Bursting with fun
Late last year, Valkyrie Drive -Bhikkhuni- graced the PlayStation Vita, and I had the honor of reviewing it. Another project from the minds of Marvelous, and the (in)famous Kenichiro Takaki, Bhikkhuni took the developer’s well-known Senran Kagura formula (intense fighting + girls with very little clothing) and injected it into this new franchise. It was a well-made game, and I enjoyed it.
And here we are now. In a little over half a year, Valkyrie Drive -Bhikkhuni- has managed to bounce its way from the Vita onto Steam. Boasting a shiny new 1080p coat of paint, a smoother framerate, and all of the Valkyrie Drive -Bhikkhuni- action that you’re used to (unless you haven’t played the game, in which case disregard that last part), this new port of Bhikkhuni is ready to bare it all (in more ways than one!) once again. And it’s still just as much fun this time as it was the first time.
Fighting to Survive
To be blunt, Valkyrie Drive -Bhikkhuni- is about seven sick girls. Sounds pretty sad for a Senran Kagura-like, right? Well fear not, it isn’t as bad as it sounds. …Probably. I’ll let you decide, I guess. In the world of Valkyrie Drive, young girls have begun falling victim to the A-Virus; a disease that enhances its host’s physical and mental capabilities, but is apparently still dangerous. And it only gets worse from there! Among those with the A-Virus is a small group afflicted with the V-Virus. A more advanced version of the A-Virus, the V-Virus further enhances its host but is even more life-threatening. It also allows its host to turn into a weapon – so long as they’re sexually aroused (yes, I’m serious). What’s the cure for this virus, you ask? Engaging in a number of relentless, fights with other V-Virus patients (also known as Valkyries)!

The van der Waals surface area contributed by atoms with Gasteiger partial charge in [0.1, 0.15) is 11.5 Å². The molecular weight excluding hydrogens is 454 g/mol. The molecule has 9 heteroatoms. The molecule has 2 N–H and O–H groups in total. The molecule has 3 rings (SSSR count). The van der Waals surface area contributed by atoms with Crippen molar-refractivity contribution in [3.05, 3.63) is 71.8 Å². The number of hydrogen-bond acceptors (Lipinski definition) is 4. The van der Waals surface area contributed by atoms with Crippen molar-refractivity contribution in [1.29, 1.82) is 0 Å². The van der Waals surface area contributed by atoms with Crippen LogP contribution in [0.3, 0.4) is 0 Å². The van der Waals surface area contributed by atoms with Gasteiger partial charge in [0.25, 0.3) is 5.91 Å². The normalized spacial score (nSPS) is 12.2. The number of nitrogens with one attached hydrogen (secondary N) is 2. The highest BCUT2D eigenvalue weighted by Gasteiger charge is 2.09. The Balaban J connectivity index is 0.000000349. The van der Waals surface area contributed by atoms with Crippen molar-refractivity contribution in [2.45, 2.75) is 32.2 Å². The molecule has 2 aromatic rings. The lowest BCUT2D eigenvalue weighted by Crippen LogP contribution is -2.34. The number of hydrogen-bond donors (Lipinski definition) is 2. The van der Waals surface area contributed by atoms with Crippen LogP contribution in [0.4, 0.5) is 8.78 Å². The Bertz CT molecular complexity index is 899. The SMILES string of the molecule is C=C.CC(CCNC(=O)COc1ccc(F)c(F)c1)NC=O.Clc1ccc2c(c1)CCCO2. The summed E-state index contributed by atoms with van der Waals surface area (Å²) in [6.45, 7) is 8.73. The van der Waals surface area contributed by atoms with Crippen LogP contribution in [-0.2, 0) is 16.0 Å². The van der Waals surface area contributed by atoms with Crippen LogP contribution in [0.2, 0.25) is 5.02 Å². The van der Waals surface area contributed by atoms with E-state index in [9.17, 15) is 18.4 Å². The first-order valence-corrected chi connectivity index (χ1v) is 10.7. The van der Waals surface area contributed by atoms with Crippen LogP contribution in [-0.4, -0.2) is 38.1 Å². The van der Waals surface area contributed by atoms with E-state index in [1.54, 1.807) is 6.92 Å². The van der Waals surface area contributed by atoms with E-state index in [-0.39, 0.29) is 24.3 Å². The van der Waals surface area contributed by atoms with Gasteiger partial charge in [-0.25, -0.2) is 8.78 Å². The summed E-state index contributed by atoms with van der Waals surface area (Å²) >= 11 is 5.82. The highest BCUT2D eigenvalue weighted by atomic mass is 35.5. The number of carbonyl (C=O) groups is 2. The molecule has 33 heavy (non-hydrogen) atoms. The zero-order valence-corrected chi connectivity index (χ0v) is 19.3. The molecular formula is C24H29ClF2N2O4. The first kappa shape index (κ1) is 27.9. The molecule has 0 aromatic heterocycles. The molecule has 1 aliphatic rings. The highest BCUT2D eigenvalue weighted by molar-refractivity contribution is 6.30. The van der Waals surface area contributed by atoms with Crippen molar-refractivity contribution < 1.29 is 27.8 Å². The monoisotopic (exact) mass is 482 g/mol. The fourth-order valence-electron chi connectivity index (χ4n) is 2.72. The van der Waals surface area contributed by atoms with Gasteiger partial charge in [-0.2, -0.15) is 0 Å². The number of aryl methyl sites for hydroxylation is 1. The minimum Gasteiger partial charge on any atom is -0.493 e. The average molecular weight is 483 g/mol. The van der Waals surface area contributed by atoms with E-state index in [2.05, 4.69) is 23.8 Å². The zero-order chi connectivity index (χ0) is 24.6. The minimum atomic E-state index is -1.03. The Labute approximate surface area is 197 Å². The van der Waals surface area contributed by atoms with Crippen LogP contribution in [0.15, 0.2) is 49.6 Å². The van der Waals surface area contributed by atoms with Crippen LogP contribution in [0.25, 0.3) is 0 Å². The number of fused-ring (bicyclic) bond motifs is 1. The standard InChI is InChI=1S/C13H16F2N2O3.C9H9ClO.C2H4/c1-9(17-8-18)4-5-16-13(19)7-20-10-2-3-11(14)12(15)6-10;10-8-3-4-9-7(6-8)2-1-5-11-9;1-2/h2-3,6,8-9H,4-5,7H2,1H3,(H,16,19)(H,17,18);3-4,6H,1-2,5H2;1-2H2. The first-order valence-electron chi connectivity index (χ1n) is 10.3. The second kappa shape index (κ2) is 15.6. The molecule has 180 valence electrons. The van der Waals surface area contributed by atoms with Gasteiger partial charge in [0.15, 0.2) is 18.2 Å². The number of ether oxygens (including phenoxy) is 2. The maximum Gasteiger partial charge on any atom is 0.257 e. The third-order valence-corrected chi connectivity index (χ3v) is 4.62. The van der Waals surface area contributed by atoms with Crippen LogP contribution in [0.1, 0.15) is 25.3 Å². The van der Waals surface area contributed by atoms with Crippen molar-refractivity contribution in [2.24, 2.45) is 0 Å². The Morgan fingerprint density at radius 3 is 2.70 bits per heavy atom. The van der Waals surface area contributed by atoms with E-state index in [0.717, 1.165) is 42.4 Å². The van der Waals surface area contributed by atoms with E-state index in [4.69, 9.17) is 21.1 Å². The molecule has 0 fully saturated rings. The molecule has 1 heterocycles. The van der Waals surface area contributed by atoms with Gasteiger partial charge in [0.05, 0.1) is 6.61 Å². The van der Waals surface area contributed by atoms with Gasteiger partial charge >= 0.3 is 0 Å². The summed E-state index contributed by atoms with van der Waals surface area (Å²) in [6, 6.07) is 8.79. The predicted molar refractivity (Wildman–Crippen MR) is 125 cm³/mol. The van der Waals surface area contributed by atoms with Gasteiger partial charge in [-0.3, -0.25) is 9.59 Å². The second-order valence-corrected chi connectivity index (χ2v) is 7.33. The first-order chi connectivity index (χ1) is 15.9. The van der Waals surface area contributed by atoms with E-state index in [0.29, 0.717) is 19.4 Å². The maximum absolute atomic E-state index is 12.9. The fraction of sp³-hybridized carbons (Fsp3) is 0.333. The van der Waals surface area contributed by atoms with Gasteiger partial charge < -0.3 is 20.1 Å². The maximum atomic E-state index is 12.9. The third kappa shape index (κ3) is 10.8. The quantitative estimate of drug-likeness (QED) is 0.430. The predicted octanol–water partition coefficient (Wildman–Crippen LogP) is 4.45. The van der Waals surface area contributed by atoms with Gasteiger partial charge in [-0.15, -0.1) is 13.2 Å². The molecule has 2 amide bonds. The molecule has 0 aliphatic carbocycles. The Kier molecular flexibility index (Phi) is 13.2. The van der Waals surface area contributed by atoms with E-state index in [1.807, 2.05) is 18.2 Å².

Bhikkhuni‘s story begins with sisters Rinka and Ranka, two of the V-Virus’ newest victims, arriving on Bhikkhuni – a special, artificial island specifically equipped to handle V-Virus patients. To those staying there, Bhikkhuni is essentially their world. It provides all of the necessities, plenty of luxuries, and even contains a special high-class school. After all, just because you’re being forced to fight people every day doesn’t mean that you can shirk your education! Regardless of what they’re doing on the island, or how much they may be enjoying themselves, however, the fact that Rinka and Ranka – and all of the girls on the island, as a matter of fact – are there to be cured of their undesirable illness comes before anything else – and the higher-ups on Bhikkhuni will never let them forget that.